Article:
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Futaba T7c gimbal POT problem

Discussion in 'Drone Builds and Kits' started by anaka, Oct 23, 2016.

  1. anaka

    anaka Member

    365
    2
    1
    Dec 8, 2011
    Posted by anaka, Oct 23, 2016 #1
    Hi everybody

    i need to replace one POT on my Futaba T7c transmitter...i'm trying to understand which POT to buy but i can't find any information on it online....

    i deassembled my TX but i can't read which resistence has the POT on the stick of the gimbal that i need to change

    Can someone tell me where to find informations on it? or who knows which kind of POT should i buy?

    which resistence?!!?

    any information will be appreciated

    thanks in advance

    anaka
     
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  2. theGreenOrange

    theGreenOrange Member

    71
    5
    1
    Oct 18, 2016
    Louisiana
    Posted by theGreenOrange, Oct 24, 2016 #2
    Does the transmitter have another identical working pot? You could use an ohmmeter on the working pot. If the pot you are replacing still basically works, but is unreliable to adjust because of dirt or corrosion, you could still probably turn it while measuring the resistance and get pretty close.
     
  3. dark_star

    dark_star Member

    59
    16
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    Jul 2, 2014
    D.C.
    Posted by dark_star, Oct 24, 2016 #3
    cheap and easy solutin would be to find/bought another 7C and use for partz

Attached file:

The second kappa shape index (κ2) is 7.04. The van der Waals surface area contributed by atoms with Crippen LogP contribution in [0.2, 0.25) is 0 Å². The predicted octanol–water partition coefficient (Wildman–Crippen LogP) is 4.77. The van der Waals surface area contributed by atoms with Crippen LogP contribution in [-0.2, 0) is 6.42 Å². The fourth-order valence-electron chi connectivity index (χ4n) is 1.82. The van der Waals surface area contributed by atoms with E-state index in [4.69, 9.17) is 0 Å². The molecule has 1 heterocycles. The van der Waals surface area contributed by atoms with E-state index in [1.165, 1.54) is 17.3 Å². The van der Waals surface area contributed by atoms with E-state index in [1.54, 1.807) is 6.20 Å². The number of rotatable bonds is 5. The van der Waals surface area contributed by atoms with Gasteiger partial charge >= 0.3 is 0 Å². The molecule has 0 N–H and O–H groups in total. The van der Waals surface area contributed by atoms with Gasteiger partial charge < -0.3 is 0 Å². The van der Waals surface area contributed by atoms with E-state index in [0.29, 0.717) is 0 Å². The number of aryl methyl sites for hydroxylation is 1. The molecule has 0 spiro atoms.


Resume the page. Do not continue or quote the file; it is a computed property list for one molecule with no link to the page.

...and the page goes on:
4. camera pilot

    camera pilot New Member

    3
    0
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    Oct 4, 2012
    Posted by camera pilot, Oct 25, 2016 #4
    I was with Futaba for a couple of years and we were very generous with schematics and parts. Have you tried contacting them at customer service?
     
  5. anaka

    anaka Member

    365
    2
    1
    Dec 8, 2011
    Posted by anaka, Oct 25, 2016 #5
    ok people

    i followed the old school...unmounted carefully all and measured with a tester

    1K ohm for each channel on the sticks

    thanks for your suggestions
     
  6. theGreenOrange

    theGreenOrange Member

    71
    5
    1
    Oct 18, 2016
    Louisiana
    Posted by theGreenOrange, Oct 25, 2016 #6
    Nice work! You may want to make sure it is a linear pot, and not logarithmic. You could measure at 4 equally spaced positions to see. I am guessing linear, but you might just double check.
     
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